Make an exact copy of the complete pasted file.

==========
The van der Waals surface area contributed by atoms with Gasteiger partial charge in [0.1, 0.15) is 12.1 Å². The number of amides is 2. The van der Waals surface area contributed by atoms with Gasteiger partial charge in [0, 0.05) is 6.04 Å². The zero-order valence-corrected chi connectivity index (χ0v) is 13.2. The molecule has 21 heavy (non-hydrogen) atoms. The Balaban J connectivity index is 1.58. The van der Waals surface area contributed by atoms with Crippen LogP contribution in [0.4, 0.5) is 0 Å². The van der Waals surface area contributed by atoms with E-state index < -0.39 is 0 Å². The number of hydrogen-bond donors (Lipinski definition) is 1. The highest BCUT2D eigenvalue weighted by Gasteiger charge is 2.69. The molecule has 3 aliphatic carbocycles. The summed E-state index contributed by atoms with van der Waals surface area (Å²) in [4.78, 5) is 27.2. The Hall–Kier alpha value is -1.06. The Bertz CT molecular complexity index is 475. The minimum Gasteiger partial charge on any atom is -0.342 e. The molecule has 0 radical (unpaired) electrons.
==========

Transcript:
The van der Waals surface area contributed by atoms with Gasteiger partial charge in [0.1, 0.15) is 12.1 Å². The number of amides is 2. The van der Waals surface area contributed by atoms with Gasteiger partial charge in [0, 0.05) is 6.04 Å². The zero-order valence-corrected chi connectivity index (χ0v) is 13.2. The molecule has 21 heavy (non-hydrogen) atoms. The Balaban J connectivity index is 1.58. The van der Waals surface area contributed by atoms with Crippen LogP contribution in [0.4, 0.5) is 0 Å². The van der Waals surface area contributed by atoms with E-state index < -0.39 is 0 Å². The number of hydrogen-bond donors (Lipinski definition) is 1. The highest BCUT2D eigenvalue weighted by Gasteiger charge is 2.69. The molecule has 3 aliphatic carbocycles. The summed E-state index contributed by atoms with van der Waals surface area (Å²) in [4.78, 5) is 27.2. The Hall–Kier alpha value is -1.06. The Bertz CT molecular complexity index is 475. The minimum Gasteiger partial charge on any atom is -0.342 e. The molecule has 0 radical (unpaired) electrons.